Staff at dozens of hospitals in Myanmar stopped working on Wednesday as part of a growing campaign of civil disobedience, one of the first organized acts of defiance against the army after it toppled the elected government of Aung San Suu Kyi.
Health workers at 70 hospitals and medical departments in Naypyidaw, Yangon and other towns and cities said they would not work under the military regime, accusing the generals of putting their own priorities before those of ordinary people during the pandemic.
“We refused to obey any order from the illegitimate military regime that showed that they have no respect for our poor patients,” organizers said.
A Facebook page that coordinated the campaign amassed nearly 150,000 followers in just 24 hours. “They will not stop this movement until the elected government is restored,” said Kyaw, a surgeon at West Yangon General Hospital who went on strike.
“I am upset about being separated from patients, but I have no regrets, knowing that I did everything I could to help fight the pandemic,” he said, adding that he had resigned from the government hospital where he worked.
Instead, doctors treat patients in their homes and in private clinics. The Burma Student Federation union has also urged other government workers to strike.
There have been no reports of street demonstrations against the army, but anger is simmering among the public, who lived under repressive military regimes for five decades before agreeing to share power in 2011.
On Wednesday night, the clanking of pots and pans echoed through the main city of Yangon as people marched to their balconies in a symbolic protest against the military. On social media, many took red profile photos to show their allegiance to Aung San Suu Kyi, who spent nearly 15 years in detention while campaigning against the military government before being released in 2010. In Myanmar, she is widely revered as a heroine. of democracy. , despite international condemnation for his treatment of the Rohingya.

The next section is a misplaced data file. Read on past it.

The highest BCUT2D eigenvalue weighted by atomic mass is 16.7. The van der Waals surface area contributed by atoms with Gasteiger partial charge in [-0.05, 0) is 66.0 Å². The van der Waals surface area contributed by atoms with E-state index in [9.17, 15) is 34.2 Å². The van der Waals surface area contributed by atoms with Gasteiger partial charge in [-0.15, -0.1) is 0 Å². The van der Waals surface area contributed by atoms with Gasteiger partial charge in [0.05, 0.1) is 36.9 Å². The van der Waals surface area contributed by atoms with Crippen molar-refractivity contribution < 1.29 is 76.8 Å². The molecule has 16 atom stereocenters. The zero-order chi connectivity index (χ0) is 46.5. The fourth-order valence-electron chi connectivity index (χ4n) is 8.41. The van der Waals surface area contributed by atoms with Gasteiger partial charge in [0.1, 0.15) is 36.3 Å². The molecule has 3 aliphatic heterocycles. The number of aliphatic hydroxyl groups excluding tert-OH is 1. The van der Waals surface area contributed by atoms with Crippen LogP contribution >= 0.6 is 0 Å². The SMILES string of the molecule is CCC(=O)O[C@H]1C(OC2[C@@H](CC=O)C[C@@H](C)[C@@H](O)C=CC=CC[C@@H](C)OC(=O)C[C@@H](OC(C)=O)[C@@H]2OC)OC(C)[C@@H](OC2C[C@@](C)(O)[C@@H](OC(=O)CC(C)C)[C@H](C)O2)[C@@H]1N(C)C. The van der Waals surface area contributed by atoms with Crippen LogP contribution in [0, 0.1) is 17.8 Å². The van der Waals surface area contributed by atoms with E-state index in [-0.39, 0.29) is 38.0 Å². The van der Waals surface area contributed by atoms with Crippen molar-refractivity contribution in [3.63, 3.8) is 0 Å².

Aung San Suu Kyi’s party, the National League for Democracy, called for his release and urged the military to recognize the results of the November elections, which the NLD overwhelmingly won.
The military detained Aung San Suu Kyi in morning raids on Monday, hours before the opening of parliament. He has accused the NLD of electoral fraud, a claim that observers have dismissed as fabricated.
The United States, which has formally declared the military takeover of power a coup, has threatened to reimpose sanctions, while countries around the world have demanded the release of detainees and the army’s resignation from power. .
However, at a UN security council meeting on Tuesday, China and Russia blocked a statement condemning the coup and calling for its reversal, while India and Vietnam also expressed reservations.
China and Russia previously undermined attempts to pressure Myanmar for atrocities against the Rohingya in 2017, when a military crackdown forced 700,000 people to flee to safety in Bangladesh. In Cox’s Bazar, Bangladesh, where they remain trapped, refugees said they were even more afraid to return now that the army is in full control.
“The military killed us, raped our sisters and mothers, burned our villages. How is it possible that we stay safe under your control? “Khin Maung, director of the Rohingya Youth Association in Cox’s Bazar district camps, told the Associated Press.” It will take a long time because the political situation in Myanmar is worse now. “
Louis Charbonneau, UN director for Human Rights Watch, said the fact that the security council does not condemn the army will embolden its leaders to “feel they can engage in horrible abuses and pay little or no cost.”
The army has claimed that the coup is in line with the country’s constitution, and army chief Min Aung Hlaing, now head of a new cabinet, yesterday defended the action as “inevitable.” Civilian leaders, he said, had not listened to the army’s complaints about electoral fraud.
As public action has emerged to resist the military, the military has issued a warning in the state-controlled Global New Light of Myanmar newspaper.
“Some of the media organizations and individuals are posting rumors on social media, posting statements about unrest and unstable situations,” the statement read in English. He called on the people “not to make such moves and to cooperate with the government in accordance with existing laws.”
Many were quick to download the Bridgefy offline messaging app, which was used during pro-democracy protests in Hong Kong in 2020, after phone and internet services went down earlier in the week. The company said its app had been downloaded more than 1 million times in Myanmar this week.
The military has a dismal record of using anti-violence to stifle dissent, and protesting against it carries enormous risks.
A Yangon-based human rights activist said she believed other government workers would join the civil disobedience action. “The numbers will grow, it is growing now,” he said.
George is Digismak’s reported cum editor with 13 years of experience in Journalism